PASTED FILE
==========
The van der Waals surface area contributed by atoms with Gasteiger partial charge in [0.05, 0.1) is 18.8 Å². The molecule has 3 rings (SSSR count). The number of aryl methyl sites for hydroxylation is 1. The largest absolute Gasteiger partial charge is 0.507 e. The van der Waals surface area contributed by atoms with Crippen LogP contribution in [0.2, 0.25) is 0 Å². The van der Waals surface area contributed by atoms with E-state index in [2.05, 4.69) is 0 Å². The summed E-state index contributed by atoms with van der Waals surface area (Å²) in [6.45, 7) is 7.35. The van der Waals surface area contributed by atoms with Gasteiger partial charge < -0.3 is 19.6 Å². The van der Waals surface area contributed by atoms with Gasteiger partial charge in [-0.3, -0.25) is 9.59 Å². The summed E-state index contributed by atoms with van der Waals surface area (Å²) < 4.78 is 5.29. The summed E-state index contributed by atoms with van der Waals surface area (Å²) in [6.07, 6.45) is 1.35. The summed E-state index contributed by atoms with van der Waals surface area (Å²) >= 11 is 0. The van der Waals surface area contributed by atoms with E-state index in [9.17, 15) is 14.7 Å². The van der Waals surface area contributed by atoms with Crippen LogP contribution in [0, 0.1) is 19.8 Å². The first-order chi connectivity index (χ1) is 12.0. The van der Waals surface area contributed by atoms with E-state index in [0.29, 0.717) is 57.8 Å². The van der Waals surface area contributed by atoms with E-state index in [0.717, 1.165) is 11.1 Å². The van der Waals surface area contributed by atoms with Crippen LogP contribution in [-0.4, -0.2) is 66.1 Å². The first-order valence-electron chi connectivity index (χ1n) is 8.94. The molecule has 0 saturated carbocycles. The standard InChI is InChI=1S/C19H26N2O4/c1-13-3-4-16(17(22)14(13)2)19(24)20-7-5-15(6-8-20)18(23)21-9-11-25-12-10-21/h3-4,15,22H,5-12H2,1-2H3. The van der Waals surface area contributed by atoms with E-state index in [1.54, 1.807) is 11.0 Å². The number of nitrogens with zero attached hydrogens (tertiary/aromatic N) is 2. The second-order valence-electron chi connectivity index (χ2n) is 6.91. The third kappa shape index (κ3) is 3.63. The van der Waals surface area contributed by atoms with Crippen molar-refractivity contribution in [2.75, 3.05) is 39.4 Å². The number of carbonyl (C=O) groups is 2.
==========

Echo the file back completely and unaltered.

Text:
The van der Waals surface area contributed by atoms with Gasteiger partial charge in [0.05, 0.1) is 18.8 Å². The molecule has 3 rings (SSSR count). The number of aryl methyl sites for hydroxylation is 1. The largest absolute Gasteiger partial charge is 0.507 e. The van der Waals surface area contributed by atoms with Crippen LogP contribution in [0.2, 0.25) is 0 Å². The van der Waals surface area contributed by atoms with E-state index in [2.05, 4.69) is 0 Å². The summed E-state index contributed by atoms with van der Waals surface area (Å²) in [6.45, 7) is 7.35. The van der Waals surface area contributed by atoms with Gasteiger partial charge < -0.3 is 19.6 Å². The van der Waals surface area contributed by atoms with Gasteiger partial charge in [-0.3, -0.25) is 9.59 Å². The summed E-state index contributed by atoms with van der Waals surface area (Å²) < 4.78 is 5.29. The summed E-state index contributed by atoms with van der Waals surface area (Å²) in [6.07, 6.45) is 1.35. The summed E-state index contributed by atoms with van der Waals surface area (Å²) >= 11 is 0. The van der Waals surface area contributed by atoms with E-state index in [9.17, 15) is 14.7 Å². The van der Waals surface area contributed by atoms with Crippen LogP contribution in [0, 0.1) is 19.8 Å². The first-order chi connectivity index (χ1) is 12.0. The van der Waals surface area contributed by atoms with E-state index in [0.29, 0.717) is 57.8 Å². The van der Waals surface area contributed by atoms with E-state index in [0.717, 1.165) is 11.1 Å². The van der Waals surface area contributed by atoms with Crippen LogP contribution in [-0.4, -0.2) is 66.1 Å². The first-order valence-electron chi connectivity index (χ1n) is 8.94. The molecule has 0 saturated carbocycles. The standard InChI is InChI=1S/C19H26N2O4/c1-13-3-4-16(17(22)14(13)2)19(24)20-7-5-15(6-8-20)18(23)21-9-11-25-12-10-21/h3-4,15,22H,5-12H2,1-2H3. The van der Waals surface area contributed by atoms with E-state index in [1.54, 1.807) is 11.0 Å². The number of nitrogens with zero attached hydrogens (tertiary/aromatic N) is 2. The second-order valence-electron chi connectivity index (χ2n) is 6.91. The third kappa shape index (κ3) is 3.63. The van der Waals surface area contributed by atoms with Crippen molar-refractivity contribution in [2.75, 3.05) is 39.4 Å². The number of carbonyl (C=O) groups is 2.